Wednesday, June 26, 2013

Charters Not Outperforming Nation’s Traditional Public Schools but Improving report says-

Dry Dock Construction at Sinatra Park, Hoboken NJ- June 2013
The question that many people seem to want to know, especially in the educational policy arena, is whether charter schools provide more effective instruction or student outcomes than traditional public school education. While the debate is likely to go on for sometime, a new report out of Stanford University will likely shed some useful information on this important topic. It is important to realize that this is a "big data" study and comparing charters vs traditional schools on a statewide and national basis and not on an individual basis. Any individual school can be better or worse than any other individual or type of schools. However, when we look in the aggregate, trends and general assumptions can be made with more confidence. -Dr. Petrosino 

The nation’s public charter schools are growing more effective but most do not produce better academic results when compared with traditional public schools, according to a report released Tuesday

For Full Report click HERE
For Executive Summary click HERE

Researchers at Stanford University’s Center for Research on Education Outcomes looked at test data from charter schools in 26 states and the District and found that 25 percent of charters outperformed traditional public schools in reading while 29 percent of charters delivered stronger results in math. That marked an improvement over a similar 2009 study by the same research team.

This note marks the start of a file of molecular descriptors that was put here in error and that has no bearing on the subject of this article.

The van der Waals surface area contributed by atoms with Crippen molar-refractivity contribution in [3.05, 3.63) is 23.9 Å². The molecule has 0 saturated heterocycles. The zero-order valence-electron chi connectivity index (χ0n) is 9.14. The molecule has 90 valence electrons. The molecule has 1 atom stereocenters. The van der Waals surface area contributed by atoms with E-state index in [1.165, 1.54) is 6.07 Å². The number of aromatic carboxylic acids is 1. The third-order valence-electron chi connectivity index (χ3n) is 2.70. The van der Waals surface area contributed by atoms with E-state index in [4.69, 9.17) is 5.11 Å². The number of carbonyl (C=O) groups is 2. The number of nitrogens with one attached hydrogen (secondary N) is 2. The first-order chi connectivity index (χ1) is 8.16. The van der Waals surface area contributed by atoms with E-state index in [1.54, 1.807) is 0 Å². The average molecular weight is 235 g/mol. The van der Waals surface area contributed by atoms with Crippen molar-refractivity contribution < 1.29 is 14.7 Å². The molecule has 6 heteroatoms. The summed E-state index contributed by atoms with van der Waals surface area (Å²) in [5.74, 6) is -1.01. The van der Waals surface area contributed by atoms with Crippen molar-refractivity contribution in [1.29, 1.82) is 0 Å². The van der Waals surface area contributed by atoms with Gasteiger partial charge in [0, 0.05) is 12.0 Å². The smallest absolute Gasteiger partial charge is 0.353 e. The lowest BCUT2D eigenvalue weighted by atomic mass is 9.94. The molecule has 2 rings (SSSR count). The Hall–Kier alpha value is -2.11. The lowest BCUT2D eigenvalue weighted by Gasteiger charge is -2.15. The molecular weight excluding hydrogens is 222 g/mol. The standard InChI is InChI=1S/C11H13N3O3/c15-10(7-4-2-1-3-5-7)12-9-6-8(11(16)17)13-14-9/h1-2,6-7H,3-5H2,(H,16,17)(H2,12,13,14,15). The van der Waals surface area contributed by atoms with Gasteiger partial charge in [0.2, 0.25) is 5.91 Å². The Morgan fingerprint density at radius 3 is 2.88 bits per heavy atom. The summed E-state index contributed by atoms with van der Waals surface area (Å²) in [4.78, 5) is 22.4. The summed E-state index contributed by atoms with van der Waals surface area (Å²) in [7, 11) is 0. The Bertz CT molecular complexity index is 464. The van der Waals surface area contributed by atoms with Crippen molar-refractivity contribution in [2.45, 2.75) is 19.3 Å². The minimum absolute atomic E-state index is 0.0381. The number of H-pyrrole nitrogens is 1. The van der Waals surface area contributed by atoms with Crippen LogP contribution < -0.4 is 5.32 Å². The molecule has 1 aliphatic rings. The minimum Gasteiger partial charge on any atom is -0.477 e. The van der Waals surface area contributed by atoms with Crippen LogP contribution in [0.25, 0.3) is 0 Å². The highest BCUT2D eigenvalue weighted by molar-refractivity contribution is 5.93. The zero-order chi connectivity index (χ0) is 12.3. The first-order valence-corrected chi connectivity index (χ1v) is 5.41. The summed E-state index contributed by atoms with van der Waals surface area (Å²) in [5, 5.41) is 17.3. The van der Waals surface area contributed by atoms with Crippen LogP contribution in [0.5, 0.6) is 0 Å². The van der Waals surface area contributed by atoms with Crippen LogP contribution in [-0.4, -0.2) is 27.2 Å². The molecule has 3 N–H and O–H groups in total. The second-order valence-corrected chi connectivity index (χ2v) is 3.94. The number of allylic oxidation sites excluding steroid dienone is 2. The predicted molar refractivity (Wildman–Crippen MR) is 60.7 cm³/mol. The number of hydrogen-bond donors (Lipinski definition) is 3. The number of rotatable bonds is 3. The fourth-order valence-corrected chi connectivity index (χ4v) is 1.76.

But 56 percent of the charters produced no significant difference in reading and 19 percent had worse results than traditional public schools. In math, 40 percent produced no significant difference and 31 percent were significantly worse than regular public schools.
Greater numbers of minority and poor students with academic deficits are attending public charter schools now than in 2009, said Margaret Raymond, director of the Center for Research on Education Outcomes. That would seem to contradict a widely repeated criticism that charters attract motivated families while public schools are left to absorb the most challenged students, she said.
The study found that poor children, particularly African Americans and Hispanics, made the greatest gains in charters while children who are not poor — no matter their race — gained nothing or even performed worse than their counterparts in traditional public schools. Hispanic students who are English language learners also made gains in reading and math in charter schools.
The report was also discussed in the New York Times, and Huffington Post, among other media outlets.  

Full article can be accessed by clicking HERE